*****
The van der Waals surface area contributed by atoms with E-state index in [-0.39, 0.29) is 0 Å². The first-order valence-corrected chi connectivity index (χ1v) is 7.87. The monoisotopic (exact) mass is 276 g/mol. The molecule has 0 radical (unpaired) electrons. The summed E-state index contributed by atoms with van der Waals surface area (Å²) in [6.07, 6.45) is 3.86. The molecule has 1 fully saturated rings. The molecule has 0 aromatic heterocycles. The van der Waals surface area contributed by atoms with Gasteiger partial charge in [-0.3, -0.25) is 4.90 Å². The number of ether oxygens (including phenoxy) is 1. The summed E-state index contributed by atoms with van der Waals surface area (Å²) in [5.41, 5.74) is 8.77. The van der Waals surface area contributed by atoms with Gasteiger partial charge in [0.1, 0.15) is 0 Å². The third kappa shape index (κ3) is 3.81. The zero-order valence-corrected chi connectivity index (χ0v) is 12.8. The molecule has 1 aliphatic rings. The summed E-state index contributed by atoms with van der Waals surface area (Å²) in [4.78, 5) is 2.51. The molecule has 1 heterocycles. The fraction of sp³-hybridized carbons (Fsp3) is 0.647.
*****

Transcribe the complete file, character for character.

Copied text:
The van der Waals surface area contributed by atoms with E-state index in [-0.39, 0.29) is 0 Å². The first-order valence-corrected chi connectivity index (χ1v) is 7.87. The monoisotopic (exact) mass is 276 g/mol. The molecule has 0 radical (unpaired) electrons. The summed E-state index contributed by atoms with van der Waals surface area (Å²) in [6.07, 6.45) is 3.86. The molecule has 1 fully saturated rings. The molecule has 0 aromatic heterocycles. The van der Waals surface area contributed by atoms with Gasteiger partial charge in [-0.3, -0.25) is 4.90 Å². The number of ether oxygens (including phenoxy) is 1. The summed E-state index contributed by atoms with van der Waals surface area (Å²) in [5.41, 5.74) is 8.77. The van der Waals surface area contributed by atoms with Gasteiger partial charge in [0.1, 0.15) is 0 Å². The third kappa shape index (κ3) is 3.81. The zero-order valence-corrected chi connectivity index (χ0v) is 12.8. The molecule has 1 aliphatic rings. The summed E-state index contributed by atoms with van der Waals surface area (Å²) in [4.78, 5) is 2.51. The molecule has 1 heterocycles. The fraction of sp³-hybridized carbons (Fsp3) is 0.647.